ALK-positive lung cancer – antibodies to fusion protein

Approximately 7% of patients with non-small cell lung cancer (NSCLC) possess a transgene that results from an inversion of chromosome 2 that juxtaposes the 5’ end of the echinoderm microtubule-associated protein-like 4 (EML4) gene with the 3′ end of the anaplastic lymphoma kinase (ALK) gene, resulting in the novel fusion oncogene EML4-ALK .

Figure 1. EML4-ALK oncogene: a) wild type EML4 and ALK. b) fused EML4-ALK. http://atlasgeneticsoncology.org/Genes/EML4ID44353ch2p21.html

Anaplastic lymphoma kinase is a 1620 amino acid transmembrane protein that is part of the insulin family of receptor tyrosine kinases:

It contains a short transmembrane domain and an intracellular domain with a juxtamembranous segment with a binding site for insulin receptor substrate-1, a kinase domain with three tyrosine-containing motif (YxxxYY: tyrosines 1278, 1282, and 1283 within the activation loop) and a C-terminus with binding sites for Src homology-2 and phospholipase C-γ. Activation of ALK by binding of ligand leads to dimerization, autophosphorylation, and signaling through the RAS-ERK, JAK3-STAT3, and PI3-K/Akt pathways, which lead to effects on cell proliferation, survival, migration, and alterations in cytoskeletal rearrangement.

 In Drosophila, ALK is important for the development of visceral musculature, and for neuronal circuitry in the visual system. In mammals, ALK is present in the nervous system during embryogenesis with reduced levels after birth. ALK knockouts have no gross abnormalities – subtle neurocognitive changes consistent with hippocampal function.

The EML4-ALK translocation results in dysregulated aberrant firing of the ALK tyrosine kinase, which drives the cancer.

Targeted therapy

Xalkori (crizotinib) is an oral tyrosine kinase inhibitor that was approved by FDA in 2011 for the treatment of patients with ALK-positive non-small cell lung cancer (ALK+NCSLC) with metastatic disease. It is an inhibitor of receptor tyrosine kinases including ALK, Hepatocyte Growth Factor Receptor (HGFR, c-Met), ROS1 (c-ros), and Recepteur d’Origine Nantais (RON).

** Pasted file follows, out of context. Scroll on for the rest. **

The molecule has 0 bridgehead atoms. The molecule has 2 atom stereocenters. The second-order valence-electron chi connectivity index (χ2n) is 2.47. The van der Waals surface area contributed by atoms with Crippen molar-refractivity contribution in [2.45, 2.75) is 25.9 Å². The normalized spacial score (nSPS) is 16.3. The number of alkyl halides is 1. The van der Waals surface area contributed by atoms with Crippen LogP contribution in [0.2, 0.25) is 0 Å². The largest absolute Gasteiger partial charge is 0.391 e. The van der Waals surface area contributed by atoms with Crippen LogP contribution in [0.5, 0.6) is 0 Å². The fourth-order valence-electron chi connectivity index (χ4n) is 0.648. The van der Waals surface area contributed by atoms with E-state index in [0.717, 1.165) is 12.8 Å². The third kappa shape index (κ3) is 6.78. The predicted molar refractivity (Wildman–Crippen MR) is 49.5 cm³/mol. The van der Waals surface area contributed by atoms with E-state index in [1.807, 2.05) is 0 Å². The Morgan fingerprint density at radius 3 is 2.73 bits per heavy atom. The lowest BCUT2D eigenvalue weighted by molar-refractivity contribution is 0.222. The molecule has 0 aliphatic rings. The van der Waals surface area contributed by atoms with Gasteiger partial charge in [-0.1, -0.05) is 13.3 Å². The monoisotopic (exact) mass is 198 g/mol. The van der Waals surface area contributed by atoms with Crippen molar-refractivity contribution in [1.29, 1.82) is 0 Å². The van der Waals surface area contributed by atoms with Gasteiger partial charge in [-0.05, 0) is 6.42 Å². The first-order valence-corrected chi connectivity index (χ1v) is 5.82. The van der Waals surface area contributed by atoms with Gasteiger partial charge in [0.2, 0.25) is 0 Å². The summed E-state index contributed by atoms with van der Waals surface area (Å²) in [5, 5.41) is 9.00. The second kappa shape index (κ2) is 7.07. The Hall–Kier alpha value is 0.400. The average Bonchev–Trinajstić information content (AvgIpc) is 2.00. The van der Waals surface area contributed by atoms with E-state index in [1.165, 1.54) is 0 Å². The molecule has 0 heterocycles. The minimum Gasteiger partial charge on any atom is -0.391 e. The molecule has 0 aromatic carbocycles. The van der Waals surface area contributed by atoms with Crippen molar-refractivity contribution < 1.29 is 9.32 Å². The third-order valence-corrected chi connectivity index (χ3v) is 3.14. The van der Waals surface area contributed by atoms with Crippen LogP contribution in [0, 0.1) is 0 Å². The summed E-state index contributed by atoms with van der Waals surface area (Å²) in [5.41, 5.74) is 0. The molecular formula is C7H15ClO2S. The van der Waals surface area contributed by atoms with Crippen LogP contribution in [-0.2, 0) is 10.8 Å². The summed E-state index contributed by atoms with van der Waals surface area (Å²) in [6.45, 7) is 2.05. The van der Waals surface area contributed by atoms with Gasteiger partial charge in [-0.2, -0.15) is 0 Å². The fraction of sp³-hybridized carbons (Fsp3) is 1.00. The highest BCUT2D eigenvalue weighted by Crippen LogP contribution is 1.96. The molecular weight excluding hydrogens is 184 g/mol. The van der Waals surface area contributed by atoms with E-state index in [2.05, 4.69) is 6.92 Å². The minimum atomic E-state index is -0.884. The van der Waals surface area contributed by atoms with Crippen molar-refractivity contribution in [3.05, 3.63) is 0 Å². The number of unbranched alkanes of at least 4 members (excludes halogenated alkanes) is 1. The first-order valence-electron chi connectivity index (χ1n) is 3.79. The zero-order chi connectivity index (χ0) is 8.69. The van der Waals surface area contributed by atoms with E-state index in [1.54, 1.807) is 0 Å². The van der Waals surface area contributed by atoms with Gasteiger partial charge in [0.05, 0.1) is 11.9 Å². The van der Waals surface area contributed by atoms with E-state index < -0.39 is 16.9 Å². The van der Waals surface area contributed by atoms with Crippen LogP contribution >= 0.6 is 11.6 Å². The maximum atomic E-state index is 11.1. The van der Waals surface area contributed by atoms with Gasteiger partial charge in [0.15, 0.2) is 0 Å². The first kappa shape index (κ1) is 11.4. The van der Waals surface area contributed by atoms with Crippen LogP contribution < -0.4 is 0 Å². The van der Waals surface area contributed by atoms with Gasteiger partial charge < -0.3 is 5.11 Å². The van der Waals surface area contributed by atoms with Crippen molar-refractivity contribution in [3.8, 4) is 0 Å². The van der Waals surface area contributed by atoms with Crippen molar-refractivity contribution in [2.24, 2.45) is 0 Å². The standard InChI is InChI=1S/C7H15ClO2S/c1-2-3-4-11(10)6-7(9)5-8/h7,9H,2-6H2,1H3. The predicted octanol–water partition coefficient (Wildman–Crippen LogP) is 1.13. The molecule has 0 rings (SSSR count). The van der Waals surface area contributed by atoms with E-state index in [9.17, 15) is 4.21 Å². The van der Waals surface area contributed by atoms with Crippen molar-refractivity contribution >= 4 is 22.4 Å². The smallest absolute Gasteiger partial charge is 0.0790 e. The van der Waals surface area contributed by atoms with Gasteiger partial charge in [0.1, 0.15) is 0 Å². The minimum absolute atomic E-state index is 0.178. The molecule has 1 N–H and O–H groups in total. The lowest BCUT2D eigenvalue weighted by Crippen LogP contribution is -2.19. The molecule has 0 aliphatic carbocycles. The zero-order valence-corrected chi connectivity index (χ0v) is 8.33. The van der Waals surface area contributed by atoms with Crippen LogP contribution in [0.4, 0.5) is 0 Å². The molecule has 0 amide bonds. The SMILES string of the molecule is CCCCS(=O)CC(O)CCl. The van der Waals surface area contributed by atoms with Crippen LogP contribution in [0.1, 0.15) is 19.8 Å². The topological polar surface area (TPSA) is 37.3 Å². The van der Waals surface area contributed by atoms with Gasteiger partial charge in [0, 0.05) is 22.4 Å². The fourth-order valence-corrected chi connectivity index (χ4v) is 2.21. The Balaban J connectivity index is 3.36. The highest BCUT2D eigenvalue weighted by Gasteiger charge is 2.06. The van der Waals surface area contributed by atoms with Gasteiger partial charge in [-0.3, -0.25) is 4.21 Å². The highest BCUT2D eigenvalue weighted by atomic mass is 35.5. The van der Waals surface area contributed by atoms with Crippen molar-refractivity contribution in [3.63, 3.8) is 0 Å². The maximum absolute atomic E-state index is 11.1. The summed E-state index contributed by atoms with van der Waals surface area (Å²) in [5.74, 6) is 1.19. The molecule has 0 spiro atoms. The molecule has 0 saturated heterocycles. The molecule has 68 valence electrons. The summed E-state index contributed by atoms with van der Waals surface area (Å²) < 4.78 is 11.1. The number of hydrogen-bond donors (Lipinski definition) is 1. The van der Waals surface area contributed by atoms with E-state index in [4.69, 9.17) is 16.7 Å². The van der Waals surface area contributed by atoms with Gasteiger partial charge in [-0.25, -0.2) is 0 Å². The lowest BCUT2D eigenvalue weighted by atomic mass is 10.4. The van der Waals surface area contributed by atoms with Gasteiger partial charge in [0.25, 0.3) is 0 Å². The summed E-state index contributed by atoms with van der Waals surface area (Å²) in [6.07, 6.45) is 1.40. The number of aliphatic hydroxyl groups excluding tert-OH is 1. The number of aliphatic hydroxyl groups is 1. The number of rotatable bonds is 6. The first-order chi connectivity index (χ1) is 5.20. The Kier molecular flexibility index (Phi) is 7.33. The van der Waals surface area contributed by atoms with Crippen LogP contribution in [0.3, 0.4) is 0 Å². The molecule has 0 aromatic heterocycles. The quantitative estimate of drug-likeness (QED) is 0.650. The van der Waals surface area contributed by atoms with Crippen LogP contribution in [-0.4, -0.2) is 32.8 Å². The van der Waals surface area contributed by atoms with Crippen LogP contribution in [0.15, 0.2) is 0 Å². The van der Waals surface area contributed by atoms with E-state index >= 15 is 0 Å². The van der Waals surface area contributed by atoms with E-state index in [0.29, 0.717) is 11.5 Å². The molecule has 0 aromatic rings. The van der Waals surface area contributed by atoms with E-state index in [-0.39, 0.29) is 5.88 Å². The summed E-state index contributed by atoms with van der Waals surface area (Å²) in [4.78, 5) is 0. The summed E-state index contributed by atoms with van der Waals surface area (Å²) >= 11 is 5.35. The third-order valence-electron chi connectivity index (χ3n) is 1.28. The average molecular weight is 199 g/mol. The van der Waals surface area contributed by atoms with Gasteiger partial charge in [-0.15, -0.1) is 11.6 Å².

Figure 2. Chemical structure of crizotinib (Xalkori). https://www.accessdata.fda.gov/drugsatfda_docs/label/2016/202570s016lbl.pdf

In a study in patients with newly diagnosed ALK+ NSCLC, crizotinib was shown to be superior to chemotherapy (pemetrexed 500 mg/m2 with cisplatin 75 mg/m2 or carboplatin).

Table 1. Crizotinib in front-line ALK+ NSCLC versus chemotherapy. https://www.accessdata.fda.gov/drugsatfda_docs/label/2016/202570s016lbl.pdf

Although the majority of patients initially do well on crizotinib, responses last for only about a year. Alecenza (alectinib) is a second generation kinase inhibitor indicated for the treatment of patients with anaplastic lymphoma kinase (ALK)-positive, metastatic non-small cell lung cancer (NSCLC) who have progressed on or are intolerant to crizotinib. It inhibits ALK and RET, a cell surface receptor tyrosine kinase that binds glial cell line-derived neurotrophic factors – GDNFs.

In two non-randomized studies, alectinib demonstrated a response rates of 46% and 48%. In a combined analysis of patients with CNS metastases, a 61% objective response rate (18% complete response and 43% partial response) was seen. The drug was approved by the FDA in 2015.

Alectinib versus crizotinib, front-line

An open-label study (ALEX) randomized 303 treatment-naive patients with ALK-positive NSCLC in a 1:1 ratio to alectinib or crizotinib. PFS (progression-free survival) was the primary endpoint of the study, which was conducted at 161 locations across 31 countries:

  • The primary endpoint, median PFS as assessed by independent review, was significantly improved with alectinib. Median PFS not reached in the alectinib arm, with a lower confidence interval of 20.3 months, compared with a median PFS of 10.2 months in the crizotinib arm (HR, 0.34; P <.0001).
  • In the subgroup of patients with brain metastases at baseline, the hazard ratio for the primary endpoint with alectinib versus crizotinib was 0.08 (95% CI, 0.01-0.61).
  • Objective response rates as determined by investigators were 85.4% in the alectinib group and 70.2% in the crizotinib group. As assessed by independent review, ORR was 91.6% in the alectinib arm and 78.9% in the crizotinib arm.
  • Grade 3/4 AEs occurred with greater frequency in the crizotinib arm compared with the alectinib arm (51.9% vs 26.2%, respectively). Discontinuation of study drug due to AEs occurred more frequently in the crizotinib arm compared with the alectinib arm (20.2% vs 8.7%, respectively), as did dose interruption due to AEs (74.0% vs 29.1%, respectively).

Alectinib is now the front-line drug of choice in newly diagnosed patients. Since crizotinib is also a MET inhibitor, it will have a role in patients who progress following treatment with alectinib, if MET is mediating resistance. Another second generation ALK inhibitor, Alunbrig (brigatinib), for patients with metastatic ALK-positive NSCLC who have progressed on or are intolerant to crizotinib was approved earlier this year.

Leave a Reply

Your email address will not be published. Required fields are marked *